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The Key to Managing Diabetes as an Older Adult

Posted on 
July 12, 2024

Diabetes is a disease that we’ve all known about for as far back as we can remember and have been affected by in one way or another. According to key findings by the Centers for Disease Control and Prevention, it is estimated that as many as 37.3 million Americans,  approximately 1 in every 10 people, have diabetes. While this is cause for concern, it also means that the prevalence of this disease has led to it being well researched by scientists around the world. This means that information about the disease, such as methods of prevention and treatment options, is readily available and accessible.  

As an older adult, you may be more susceptible to developing these and other illnesses or experiencing worsening symptoms of existing ailments if you fail to adequately care for your health. November is the month dedicated to raising awareness of diabetes and here at Falcons Landing, we’re committed to doing our part by educating residents and offering tips on how you can manage this condition as an older adult using the available resources on campus.  

Before we jump to the tips, let’s start by first understanding the basics of the disease including the types, how it affects the body and the symptoms.

Understanding diabetes

In its simplest form, the World Health Organization describes diabetes as a chronic disease that occurs either when the pancreas does not produce enough insulin or when the body cannot effectively use the insulin it produces. Without insulin, the body is unable to properly regulate its blood glucose level. Therefore, when the foods we eat are broken down into glucose, that glucose will not be absorbed into our cells and remains in the bloodstream leading to consistently high blood sugar levels. That elevated level of blood sugar (blood glucose) is referred to as hyperglycemia.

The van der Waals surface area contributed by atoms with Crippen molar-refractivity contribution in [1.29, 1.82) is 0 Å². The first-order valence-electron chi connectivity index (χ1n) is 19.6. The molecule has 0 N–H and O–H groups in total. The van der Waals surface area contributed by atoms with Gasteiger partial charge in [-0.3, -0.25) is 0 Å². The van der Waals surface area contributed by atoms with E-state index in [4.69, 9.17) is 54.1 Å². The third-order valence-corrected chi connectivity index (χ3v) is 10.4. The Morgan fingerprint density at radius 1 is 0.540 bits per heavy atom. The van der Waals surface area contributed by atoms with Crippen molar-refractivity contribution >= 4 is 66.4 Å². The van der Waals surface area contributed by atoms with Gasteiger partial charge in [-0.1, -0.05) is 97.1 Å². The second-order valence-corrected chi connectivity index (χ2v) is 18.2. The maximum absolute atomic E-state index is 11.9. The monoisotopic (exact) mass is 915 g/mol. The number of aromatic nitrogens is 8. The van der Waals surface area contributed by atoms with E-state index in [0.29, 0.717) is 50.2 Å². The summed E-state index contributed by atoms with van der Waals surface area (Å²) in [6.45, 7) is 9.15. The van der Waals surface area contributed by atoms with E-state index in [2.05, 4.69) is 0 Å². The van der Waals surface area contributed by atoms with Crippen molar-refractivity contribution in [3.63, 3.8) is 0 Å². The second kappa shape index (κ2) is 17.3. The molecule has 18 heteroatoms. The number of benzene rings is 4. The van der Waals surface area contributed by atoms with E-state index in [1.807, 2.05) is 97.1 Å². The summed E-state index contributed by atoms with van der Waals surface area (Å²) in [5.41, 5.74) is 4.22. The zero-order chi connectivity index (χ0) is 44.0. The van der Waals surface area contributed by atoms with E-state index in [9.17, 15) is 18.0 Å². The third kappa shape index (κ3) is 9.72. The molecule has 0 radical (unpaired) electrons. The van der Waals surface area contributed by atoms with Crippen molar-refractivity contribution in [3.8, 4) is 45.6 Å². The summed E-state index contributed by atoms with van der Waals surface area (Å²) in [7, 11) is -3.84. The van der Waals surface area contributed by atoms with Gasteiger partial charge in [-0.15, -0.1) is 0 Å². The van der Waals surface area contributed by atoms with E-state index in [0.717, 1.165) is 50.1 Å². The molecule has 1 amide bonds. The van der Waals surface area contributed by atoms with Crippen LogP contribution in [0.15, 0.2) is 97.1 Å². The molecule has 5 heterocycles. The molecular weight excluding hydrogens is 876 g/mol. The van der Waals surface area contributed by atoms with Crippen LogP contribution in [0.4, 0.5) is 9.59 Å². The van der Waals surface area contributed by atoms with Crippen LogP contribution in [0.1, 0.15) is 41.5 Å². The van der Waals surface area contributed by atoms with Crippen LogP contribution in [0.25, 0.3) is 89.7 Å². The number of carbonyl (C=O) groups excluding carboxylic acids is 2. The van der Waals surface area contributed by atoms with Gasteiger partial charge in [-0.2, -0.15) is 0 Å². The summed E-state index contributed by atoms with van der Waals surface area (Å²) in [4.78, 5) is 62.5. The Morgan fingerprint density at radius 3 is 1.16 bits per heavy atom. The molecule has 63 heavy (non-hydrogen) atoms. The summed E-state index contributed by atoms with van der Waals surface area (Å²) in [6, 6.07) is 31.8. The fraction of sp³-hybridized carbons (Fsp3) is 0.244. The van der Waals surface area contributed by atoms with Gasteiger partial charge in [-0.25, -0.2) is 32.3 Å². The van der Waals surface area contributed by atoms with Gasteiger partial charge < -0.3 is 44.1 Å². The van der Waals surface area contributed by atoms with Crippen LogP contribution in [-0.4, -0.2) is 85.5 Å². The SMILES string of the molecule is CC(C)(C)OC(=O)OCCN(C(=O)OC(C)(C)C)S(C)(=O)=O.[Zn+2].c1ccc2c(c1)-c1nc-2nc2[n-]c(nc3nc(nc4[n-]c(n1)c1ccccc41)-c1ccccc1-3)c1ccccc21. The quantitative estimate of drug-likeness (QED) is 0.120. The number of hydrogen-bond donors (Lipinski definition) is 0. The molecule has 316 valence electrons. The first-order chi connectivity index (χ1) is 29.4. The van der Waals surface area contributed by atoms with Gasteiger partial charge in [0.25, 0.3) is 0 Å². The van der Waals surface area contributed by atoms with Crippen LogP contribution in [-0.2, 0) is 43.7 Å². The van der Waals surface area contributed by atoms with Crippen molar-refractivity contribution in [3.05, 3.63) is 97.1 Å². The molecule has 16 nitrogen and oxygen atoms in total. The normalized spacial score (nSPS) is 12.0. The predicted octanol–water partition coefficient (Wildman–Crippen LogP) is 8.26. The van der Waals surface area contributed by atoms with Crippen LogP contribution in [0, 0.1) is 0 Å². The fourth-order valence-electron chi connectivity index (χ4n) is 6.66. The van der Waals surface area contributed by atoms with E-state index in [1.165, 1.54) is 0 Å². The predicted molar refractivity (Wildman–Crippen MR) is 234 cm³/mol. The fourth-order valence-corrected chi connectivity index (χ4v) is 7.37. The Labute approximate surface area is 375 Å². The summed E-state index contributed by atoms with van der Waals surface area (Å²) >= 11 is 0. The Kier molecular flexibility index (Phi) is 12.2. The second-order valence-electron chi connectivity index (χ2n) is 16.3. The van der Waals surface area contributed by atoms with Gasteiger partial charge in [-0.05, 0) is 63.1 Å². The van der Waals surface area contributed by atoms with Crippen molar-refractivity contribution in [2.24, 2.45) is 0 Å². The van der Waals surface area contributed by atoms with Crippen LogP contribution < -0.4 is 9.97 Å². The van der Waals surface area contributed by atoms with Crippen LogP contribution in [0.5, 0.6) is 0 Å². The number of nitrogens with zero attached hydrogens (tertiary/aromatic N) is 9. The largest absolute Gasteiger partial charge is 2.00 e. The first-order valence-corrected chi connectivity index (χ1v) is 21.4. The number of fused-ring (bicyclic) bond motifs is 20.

As with any health condition or illness, it’s best to manage it as soon as possible. Uncontrolled diabetes can damage the nerves, blood vessels as well as organs including the heart, eyes, and kidneys leading to further health complications. In fact, diabetes is known to be a major cause of cardiovascular disease, blindness, kidney failure, stroke, and lower limb amputation.

The Types of Diabetes

Diabetes can be divided into two categories, type 1 diabetes, and type 2 diabetes. Due to an autoimmune reaction, type 1 diabetes occurs when the body does not produce enough insulin. Those with this type of diabetes are therefore required to take daily doses of insulin to help regulate their blood glucose levels. Risk factors for type 1 diabetes include a family history of type 1 diabetes or having an existing condition that affects your immune system.

Type 2 diabetes is the more common of the two and occurs when the body is unable to effectively use the insulin it produces resulting in high blood sugar levels. Risk factors for type 2 diabetes are limited physical activity and excess weight. For these reasons, it is often referred to as a lifestyle disease. The good news is that by making small, healthy lifestyle changes, it is possible to prevent type 2 diabetes or effectively manage the condition without the use of medication.

In addition to the two types of diabetes mentioned above, there’s also the risk of pre-diabetes. Pre-diabetic is the term used to describe someone whose blood sugar levels are higher than the normal range but not high enough for them to be considered a type 2 diabetic.